To read this chapter as it appeared in the 2014 book, click here.

In a famous Time magazine story in 1973, Minnesota was epitomized, not just as a particularly well-run state, but as the “State that Works.” Other states might have been close in the eyes of editors but those places didn’t wind up having their governor holding up one of their state’s iconic fish on an iconic cover, as Wendy Anderson did with a northern pike.

Forty-two years later, Minnesota is still held up by national publications like the New York Times as the poster child for the “Blue State” model. A favorite pastime of journalists is comparing Minnesota to Wisconsin, extolling the virtues of a “high tax, high service” model for state government. Minnesota’s relatively strong and diverse economy is used to disparage our next door neighbors who just chose conservative Scott Walker again as their governor.

This 2015 Minnesota Policy Blueprint makes clear that we do in fact enjoy a good and diverse economy, for which we are grateful. But more pointedly it shows that we are resting on our laurels, as Minnesota is just not the same impressive outlier we were in 1973. In fact, we are an outlier in reverse when measuring the achievement gap, road quality, estate and income taxes, venture capital and other significant features predictive of a robust, opportunity society. Following the enactment of a new gift tax in 2013, The Wall Street Journal’s editors, citing the Center’s research, declared Minnesota one of the “Die Harder States” and awarded Minnesota “The grand prize for self-abuse….” That editorial tolled like a bell throughout the state, facilitating the repeal of the gift tax the next year.

At the very same time that Minnesota has been regressing to national means when it comes to urban and myriad problems, other states have been upping their game, especially when it comes to increasing their attractiveness as places where entrepreneurs are best able to create jobs, often prolifically. Several of these states, not incidentally, also are places where older Minnesotans of means increasingly are choosing to retire, taking their philanthropic contributions and venture capital with them. Not that retirees are the only ones leaving, as men and women in their peak earning years are likewise finding greener pastures elsewhere.

In a 2013 study, Peter J. Nelson, American Experiment’s director of public policy, calculated that, “Between 1995 and 2010, an average of $340 million in income—based on 2010 dollars—moved each year from Minnesota to other states, a movement totaling more than $5 billion over 15 years.” While Nelson of course acknowledged that “people move for all sorts of reasons,” he nevertheless wrote that “a closer look at this data strongly suggests that state tax policies are influencing movement to and from Minnesota.”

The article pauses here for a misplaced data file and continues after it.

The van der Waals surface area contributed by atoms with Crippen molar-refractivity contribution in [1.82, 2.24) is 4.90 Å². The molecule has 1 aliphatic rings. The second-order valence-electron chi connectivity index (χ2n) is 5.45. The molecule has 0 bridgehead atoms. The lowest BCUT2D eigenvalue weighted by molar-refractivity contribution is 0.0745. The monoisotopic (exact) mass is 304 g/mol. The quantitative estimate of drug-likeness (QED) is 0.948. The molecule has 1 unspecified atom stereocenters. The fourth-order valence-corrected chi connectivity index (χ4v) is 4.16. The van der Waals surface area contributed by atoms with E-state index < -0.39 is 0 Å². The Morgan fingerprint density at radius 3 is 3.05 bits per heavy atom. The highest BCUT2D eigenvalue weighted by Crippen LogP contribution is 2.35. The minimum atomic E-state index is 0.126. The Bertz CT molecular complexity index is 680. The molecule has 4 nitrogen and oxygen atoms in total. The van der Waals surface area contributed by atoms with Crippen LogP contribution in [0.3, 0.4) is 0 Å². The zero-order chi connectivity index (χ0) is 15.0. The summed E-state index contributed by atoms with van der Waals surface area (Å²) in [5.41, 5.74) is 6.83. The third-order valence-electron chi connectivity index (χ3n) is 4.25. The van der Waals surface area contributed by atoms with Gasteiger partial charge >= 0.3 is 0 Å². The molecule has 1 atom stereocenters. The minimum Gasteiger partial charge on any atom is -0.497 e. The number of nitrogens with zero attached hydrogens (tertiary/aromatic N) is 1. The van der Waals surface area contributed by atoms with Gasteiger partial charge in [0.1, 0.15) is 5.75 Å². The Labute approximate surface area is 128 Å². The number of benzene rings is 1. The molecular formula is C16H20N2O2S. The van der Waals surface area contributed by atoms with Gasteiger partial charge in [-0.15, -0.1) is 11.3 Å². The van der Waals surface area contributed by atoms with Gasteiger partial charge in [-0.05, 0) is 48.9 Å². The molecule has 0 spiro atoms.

Lest you think we measure most everything in dollars, we are more worried about losing the accumulated experience and warmth of legions of grandparents and others when they are annually forced to prove they’ve been out of Minnesota for six months and a day, in case the Department of Revenue comes calling. Foregone income and tax revenues can be measured; foregone time with loved ones is beyond measure.

To the extent the vibrancy of a state can be captured in a few words, life in Minnesota remains good, often exceptionally so for most residents. But that is not to say enough leaders and others adequately grasp our position in the global economy or sobering facts about an aging population and other demographic trends that increasingly will demand a fundamental redesigning of programs and refiguring of priorities (which is to say spending) across a wide range of areas. This new Minnesota Policy Blueprint is focused on tackling, not merely patching, problems like these by comprehensively building a culture of prosperity.

A culture, more precisely, grounded in full appreciation of the importance of opportunity and earned success; one which appreciates how individuals crave the ability to contribute and shape the world in which they live, not just have their material needs met. A culture which grasps that the wealth we enjoy is a product of many efforts, and that our bounty will grow even faster if we enable many more men and women to join in its creation.